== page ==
Ever since the time, now remote, when dollarization was introduced in the Cuban economy the freebies have been fading away, along with the subsidies and other gifts from the public treasury that our government makes in their inordinate desire — as a poet from the romantic era said — to anticipate the future.
“The invisible currency has disappeared,” we said, surprised and shocked to realize that we could no longer buy refrigerators, washing machines and TVs through merit obtained in our workplaces and that, from then on, it would only be possible to buy those home appliance paying with a currency which, until recently, was known as “the money of the enemy.”
Then came the CUC — the Cuban Convertible Peso — which made the substitution lose some of its obvious symbolic value. The bottom line, however, was not the color of the bills but that, since that catastrophe, it was no longer necessary, in order to acquire useful things, to do voluntary work, attend assemblies, or to participate in a harvest, a microbrigade, or an international mission. Quite the opposite: options include diverting resources, doing things under the table, engaging in some business and in extreme cases selling what one possesses simply because one has a body.
Right now another base (will it be the last?) of the corrosive custom of taming loyalties with privileges is collapsing. The “letters” are over!
Indeed, because when a few years ago the government had “the audacity” to allow Cubans to legally participate in the purchase and sale of private cars, it remained clear that those on display in the agencies, be they new or used, would be sold only to those who could prove that their convertible pesos had been earned in some officially blessed way on some honorable mission backed by the state. Remittances sent from abroad or earnings from a private restaurant or renting rooms to tourists didn’t qualify.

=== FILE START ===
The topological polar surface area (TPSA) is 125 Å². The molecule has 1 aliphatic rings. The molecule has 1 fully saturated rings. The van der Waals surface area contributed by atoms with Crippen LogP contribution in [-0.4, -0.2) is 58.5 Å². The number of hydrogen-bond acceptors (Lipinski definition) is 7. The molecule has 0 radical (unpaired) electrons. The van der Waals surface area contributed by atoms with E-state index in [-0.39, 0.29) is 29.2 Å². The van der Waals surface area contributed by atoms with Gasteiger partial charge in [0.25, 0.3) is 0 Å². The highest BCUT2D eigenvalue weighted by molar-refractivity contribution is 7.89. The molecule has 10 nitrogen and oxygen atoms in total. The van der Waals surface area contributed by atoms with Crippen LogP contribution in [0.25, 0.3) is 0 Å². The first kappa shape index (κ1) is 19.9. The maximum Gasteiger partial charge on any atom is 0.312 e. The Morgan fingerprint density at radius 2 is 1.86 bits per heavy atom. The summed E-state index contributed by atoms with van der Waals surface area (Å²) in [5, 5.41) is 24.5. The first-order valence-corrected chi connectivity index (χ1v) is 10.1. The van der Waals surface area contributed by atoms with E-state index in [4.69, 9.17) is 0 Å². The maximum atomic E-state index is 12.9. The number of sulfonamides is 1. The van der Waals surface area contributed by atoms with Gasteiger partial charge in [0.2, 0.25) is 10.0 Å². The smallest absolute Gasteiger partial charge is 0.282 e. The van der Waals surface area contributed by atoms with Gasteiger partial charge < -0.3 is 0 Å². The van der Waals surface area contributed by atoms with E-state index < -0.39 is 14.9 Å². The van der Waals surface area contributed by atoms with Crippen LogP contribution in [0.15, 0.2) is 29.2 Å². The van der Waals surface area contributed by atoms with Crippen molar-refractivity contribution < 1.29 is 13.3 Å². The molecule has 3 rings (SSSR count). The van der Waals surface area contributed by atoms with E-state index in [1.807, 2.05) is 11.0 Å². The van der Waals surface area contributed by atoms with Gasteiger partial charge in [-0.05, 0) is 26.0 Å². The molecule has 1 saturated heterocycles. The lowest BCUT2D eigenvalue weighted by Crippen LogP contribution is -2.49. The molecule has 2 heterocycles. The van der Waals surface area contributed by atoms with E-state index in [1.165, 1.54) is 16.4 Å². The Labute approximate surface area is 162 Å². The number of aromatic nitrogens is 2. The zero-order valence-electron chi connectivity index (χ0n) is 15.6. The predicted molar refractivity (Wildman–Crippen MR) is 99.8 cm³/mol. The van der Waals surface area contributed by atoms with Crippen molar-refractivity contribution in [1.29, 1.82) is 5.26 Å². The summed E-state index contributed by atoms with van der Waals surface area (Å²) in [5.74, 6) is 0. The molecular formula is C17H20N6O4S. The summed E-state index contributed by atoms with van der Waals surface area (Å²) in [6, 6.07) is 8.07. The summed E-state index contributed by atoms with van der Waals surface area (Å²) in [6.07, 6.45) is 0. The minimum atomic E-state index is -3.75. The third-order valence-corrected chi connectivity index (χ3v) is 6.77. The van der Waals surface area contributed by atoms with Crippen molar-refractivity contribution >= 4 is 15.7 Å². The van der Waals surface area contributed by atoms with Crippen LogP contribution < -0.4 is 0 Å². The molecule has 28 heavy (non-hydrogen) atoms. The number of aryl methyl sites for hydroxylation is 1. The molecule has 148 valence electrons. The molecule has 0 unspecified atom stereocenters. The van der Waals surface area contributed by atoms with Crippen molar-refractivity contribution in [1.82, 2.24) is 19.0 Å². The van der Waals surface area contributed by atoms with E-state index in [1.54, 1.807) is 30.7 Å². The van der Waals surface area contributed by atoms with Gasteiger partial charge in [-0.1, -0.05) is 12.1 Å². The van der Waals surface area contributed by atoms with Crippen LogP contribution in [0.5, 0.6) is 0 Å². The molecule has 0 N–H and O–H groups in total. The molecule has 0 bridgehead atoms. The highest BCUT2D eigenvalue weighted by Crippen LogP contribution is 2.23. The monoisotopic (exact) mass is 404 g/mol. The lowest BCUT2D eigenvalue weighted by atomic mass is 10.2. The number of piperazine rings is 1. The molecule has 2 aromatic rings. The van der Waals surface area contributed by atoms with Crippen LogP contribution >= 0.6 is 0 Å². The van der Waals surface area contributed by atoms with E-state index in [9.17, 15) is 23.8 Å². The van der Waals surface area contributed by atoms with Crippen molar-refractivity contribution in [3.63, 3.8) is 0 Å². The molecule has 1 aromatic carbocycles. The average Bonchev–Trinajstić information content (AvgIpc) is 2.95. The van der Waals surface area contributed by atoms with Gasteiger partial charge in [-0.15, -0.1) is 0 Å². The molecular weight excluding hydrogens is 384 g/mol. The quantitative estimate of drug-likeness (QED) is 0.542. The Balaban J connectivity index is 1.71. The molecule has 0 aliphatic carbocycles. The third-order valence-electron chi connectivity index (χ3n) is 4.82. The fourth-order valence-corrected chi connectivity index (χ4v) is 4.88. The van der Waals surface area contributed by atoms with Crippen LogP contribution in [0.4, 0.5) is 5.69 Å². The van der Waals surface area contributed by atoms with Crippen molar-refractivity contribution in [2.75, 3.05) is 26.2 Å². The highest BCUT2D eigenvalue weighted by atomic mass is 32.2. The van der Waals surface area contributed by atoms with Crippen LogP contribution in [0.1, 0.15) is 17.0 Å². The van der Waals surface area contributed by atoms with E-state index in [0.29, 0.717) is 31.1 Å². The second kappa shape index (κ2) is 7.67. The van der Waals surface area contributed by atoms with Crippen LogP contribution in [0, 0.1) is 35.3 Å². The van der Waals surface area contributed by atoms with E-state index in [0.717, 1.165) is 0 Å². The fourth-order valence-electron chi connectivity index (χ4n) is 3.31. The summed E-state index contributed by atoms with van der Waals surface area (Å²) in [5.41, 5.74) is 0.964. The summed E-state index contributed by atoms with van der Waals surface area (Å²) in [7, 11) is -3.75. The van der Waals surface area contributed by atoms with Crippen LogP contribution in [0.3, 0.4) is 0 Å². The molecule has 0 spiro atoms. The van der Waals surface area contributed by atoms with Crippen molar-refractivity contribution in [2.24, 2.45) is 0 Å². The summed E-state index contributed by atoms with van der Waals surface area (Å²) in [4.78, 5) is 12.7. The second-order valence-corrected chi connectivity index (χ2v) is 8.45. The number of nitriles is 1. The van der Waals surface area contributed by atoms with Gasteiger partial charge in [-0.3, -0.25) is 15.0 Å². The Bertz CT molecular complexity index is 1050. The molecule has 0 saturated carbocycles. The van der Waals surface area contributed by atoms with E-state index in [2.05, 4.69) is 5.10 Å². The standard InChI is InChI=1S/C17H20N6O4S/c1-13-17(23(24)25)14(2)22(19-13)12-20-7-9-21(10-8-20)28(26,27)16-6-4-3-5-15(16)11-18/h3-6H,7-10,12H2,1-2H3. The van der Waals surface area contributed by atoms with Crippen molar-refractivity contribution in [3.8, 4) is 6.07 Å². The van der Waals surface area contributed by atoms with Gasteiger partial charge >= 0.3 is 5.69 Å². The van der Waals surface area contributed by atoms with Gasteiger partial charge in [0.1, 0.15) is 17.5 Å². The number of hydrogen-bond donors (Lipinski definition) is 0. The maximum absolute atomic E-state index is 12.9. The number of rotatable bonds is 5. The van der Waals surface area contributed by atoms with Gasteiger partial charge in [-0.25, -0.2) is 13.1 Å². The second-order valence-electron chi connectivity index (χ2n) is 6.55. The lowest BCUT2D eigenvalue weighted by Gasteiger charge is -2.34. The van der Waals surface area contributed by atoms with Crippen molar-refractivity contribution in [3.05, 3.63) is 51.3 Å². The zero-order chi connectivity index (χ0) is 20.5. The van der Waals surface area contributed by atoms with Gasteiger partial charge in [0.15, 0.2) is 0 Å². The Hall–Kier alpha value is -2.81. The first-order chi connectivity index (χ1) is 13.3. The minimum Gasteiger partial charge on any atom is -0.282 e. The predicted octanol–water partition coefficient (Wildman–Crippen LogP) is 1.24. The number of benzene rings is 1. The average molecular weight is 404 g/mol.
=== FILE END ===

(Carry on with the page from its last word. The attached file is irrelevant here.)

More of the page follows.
It was then that “the letters” appeared, which at first could only be signed by Carlos Lage — then vice president of the Council of State — and which later were issued by the Ministry of Transport, where the ability of money to be converted into cars rested on a signature.
I’ve been told that there were some seven thousand authorizations to acquire cars that their holders hadn’t yet been able to use, when the order came down from the highest authorities to end this procedure.
Everyone knew that many of the cars bought through this means, at subsidized prices, were immediately resold at market prices, that which a capricious — but not blind — invisible hand, allocated to each commodity; and that the state will now consider it fair to freely sell the vehicles they have in their warehouses.
Those who had the cunning idea of buying the letters before they had been turned into cars have lost their money; those who earned the right to a letter through their diligent work or through flattering their bosses, have lost their illusions. Of what value to them is their noble sacrifice or cowardly silence, their loyal obedience, their abject betrayal?
The next deepening of the Raul reforms could be directed at the buying and selling of home. We are already seeing real estate businesses selling houses and apartments at a competitive or abusive price. But let us have no illusions: those who are waiting in line to receive handouts will not rise up. The old dilemma between applause and desertion will always remain.
20 December 2013